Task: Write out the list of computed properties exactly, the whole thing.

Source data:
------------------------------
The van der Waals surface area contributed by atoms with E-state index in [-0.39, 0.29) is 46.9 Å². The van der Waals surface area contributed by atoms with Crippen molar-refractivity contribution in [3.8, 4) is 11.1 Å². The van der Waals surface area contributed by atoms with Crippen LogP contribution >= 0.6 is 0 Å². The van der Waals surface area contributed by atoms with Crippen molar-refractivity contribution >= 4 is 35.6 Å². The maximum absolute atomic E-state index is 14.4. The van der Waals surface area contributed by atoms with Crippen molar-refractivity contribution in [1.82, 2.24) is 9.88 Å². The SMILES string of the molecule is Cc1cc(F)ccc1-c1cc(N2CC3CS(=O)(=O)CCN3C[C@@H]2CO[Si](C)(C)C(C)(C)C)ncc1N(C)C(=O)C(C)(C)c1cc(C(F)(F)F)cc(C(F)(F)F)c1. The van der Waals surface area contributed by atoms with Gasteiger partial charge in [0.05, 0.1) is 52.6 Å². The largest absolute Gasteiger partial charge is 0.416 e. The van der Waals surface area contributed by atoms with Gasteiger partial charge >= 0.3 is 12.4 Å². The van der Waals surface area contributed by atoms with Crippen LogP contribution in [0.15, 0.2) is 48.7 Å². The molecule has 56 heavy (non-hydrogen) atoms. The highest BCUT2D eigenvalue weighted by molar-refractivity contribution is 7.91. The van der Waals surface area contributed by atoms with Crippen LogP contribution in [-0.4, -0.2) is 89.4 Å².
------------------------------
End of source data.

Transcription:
The van der Waals surface area contributed by atoms with E-state index in [-0.39, 0.29) is 46.9 Å². The van der Waals surface area contributed by atoms with Crippen molar-refractivity contribution in [3.8, 4) is 11.1 Å². The van der Waals surface area contributed by atoms with Crippen LogP contribution >= 0.6 is 0 Å². The van der Waals surface area contributed by atoms with Crippen molar-refractivity contribution >= 4 is 35.6 Å². The maximum absolute atomic E-state index is 14.4. The van der Waals surface area contributed by atoms with Crippen molar-refractivity contribution in [1.82, 2.24) is 9.88 Å². The SMILES string of the molecule is Cc1cc(F)ccc1-c1cc(N2CC3CS(=O)(=O)CCN3C[C@@H]2CO[Si](C)(C)C(C)(C)C)ncc1N(C)C(=O)C(C)(C)c1cc(C(F)(F)F)cc(C(F)(F)F)c1. The van der Waals surface area contributed by atoms with Gasteiger partial charge in [0.05, 0.1) is 52.6 Å². The largest absolute Gasteiger partial charge is 0.416 e. The van der Waals surface area contributed by atoms with Gasteiger partial charge >= 0.3 is 12.4 Å². The van der Waals surface area contributed by atoms with Crippen LogP contribution in [0.15, 0.2) is 48.7 Å². The molecule has 56 heavy (non-hydrogen) atoms. The highest BCUT2D eigenvalue weighted by molar-refractivity contribution is 7.91. The van der Waals surface area contributed by atoms with Crippen LogP contribution in [-0.4, -0.2) is 89.4 Å².